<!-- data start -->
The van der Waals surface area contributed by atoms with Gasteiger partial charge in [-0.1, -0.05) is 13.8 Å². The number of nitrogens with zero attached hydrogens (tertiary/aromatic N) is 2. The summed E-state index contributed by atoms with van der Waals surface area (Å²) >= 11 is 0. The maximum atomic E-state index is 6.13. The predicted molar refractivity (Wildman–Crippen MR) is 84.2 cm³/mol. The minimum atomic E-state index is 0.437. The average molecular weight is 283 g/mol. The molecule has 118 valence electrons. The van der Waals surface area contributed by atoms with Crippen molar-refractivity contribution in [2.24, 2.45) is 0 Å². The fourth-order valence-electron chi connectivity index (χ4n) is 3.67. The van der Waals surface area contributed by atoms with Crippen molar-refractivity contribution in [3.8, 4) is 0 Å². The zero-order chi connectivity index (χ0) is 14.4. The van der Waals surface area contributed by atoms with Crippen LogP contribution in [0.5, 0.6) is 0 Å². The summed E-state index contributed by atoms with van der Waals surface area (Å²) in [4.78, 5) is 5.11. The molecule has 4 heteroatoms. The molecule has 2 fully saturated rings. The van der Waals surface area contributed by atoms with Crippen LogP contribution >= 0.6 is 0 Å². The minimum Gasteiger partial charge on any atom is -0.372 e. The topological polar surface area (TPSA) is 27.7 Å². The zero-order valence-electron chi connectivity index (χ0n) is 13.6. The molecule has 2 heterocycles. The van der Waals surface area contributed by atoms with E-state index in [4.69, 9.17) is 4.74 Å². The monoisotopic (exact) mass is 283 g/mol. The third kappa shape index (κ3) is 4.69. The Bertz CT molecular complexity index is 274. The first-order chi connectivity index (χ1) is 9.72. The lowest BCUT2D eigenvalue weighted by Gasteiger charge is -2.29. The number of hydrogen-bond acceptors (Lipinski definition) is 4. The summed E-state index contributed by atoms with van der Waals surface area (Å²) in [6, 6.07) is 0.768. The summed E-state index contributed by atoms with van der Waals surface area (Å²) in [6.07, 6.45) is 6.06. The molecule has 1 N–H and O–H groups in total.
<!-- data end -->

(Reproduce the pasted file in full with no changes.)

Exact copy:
The van der Waals surface area contributed by atoms with Gasteiger partial charge in [-0.1, -0.05) is 13.8 Å². The number of nitrogens with zero attached hydrogens (tertiary/aromatic N) is 2. The summed E-state index contributed by atoms with van der Waals surface area (Å²) >= 11 is 0. The maximum atomic E-state index is 6.13. The predicted molar refractivity (Wildman–Crippen MR) is 84.2 cm³/mol. The minimum atomic E-state index is 0.437. The average molecular weight is 283 g/mol. The molecule has 118 valence electrons. The van der Waals surface area contributed by atoms with Crippen molar-refractivity contribution in [2.24, 2.45) is 0 Å². The fourth-order valence-electron chi connectivity index (χ4n) is 3.67. The van der Waals surface area contributed by atoms with Crippen molar-refractivity contribution in [3.8, 4) is 0 Å². The zero-order chi connectivity index (χ0) is 14.4. The van der Waals surface area contributed by atoms with Crippen LogP contribution in [0.5, 0.6) is 0 Å². The summed E-state index contributed by atoms with van der Waals surface area (Å²) in [4.78, 5) is 5.11. The molecule has 4 heteroatoms. The molecule has 2 fully saturated rings. The van der Waals surface area contributed by atoms with Crippen LogP contribution >= 0.6 is 0 Å². The minimum Gasteiger partial charge on any atom is -0.372 e. The topological polar surface area (TPSA) is 27.7 Å². The zero-order valence-electron chi connectivity index (χ0n) is 13.6. The molecule has 2 heterocycles. The van der Waals surface area contributed by atoms with E-state index in [4.69, 9.17) is 4.74 Å². The monoisotopic (exact) mass is 283 g/mol. The third kappa shape index (κ3) is 4.69. The Bertz CT molecular complexity index is 274. The first-order chi connectivity index (χ1) is 9.72. The lowest BCUT2D eigenvalue weighted by Gasteiger charge is -2.29. The number of hydrogen-bond acceptors (Lipinski definition) is 4. The summed E-state index contributed by atoms with van der Waals surface area (Å²) in [6, 6.07) is 0.768. The summed E-state index contributed by atoms with van der Waals surface area (Å²) in [6.07, 6.45) is 6.06. The molecule has 1 N–H and O–H groups in total.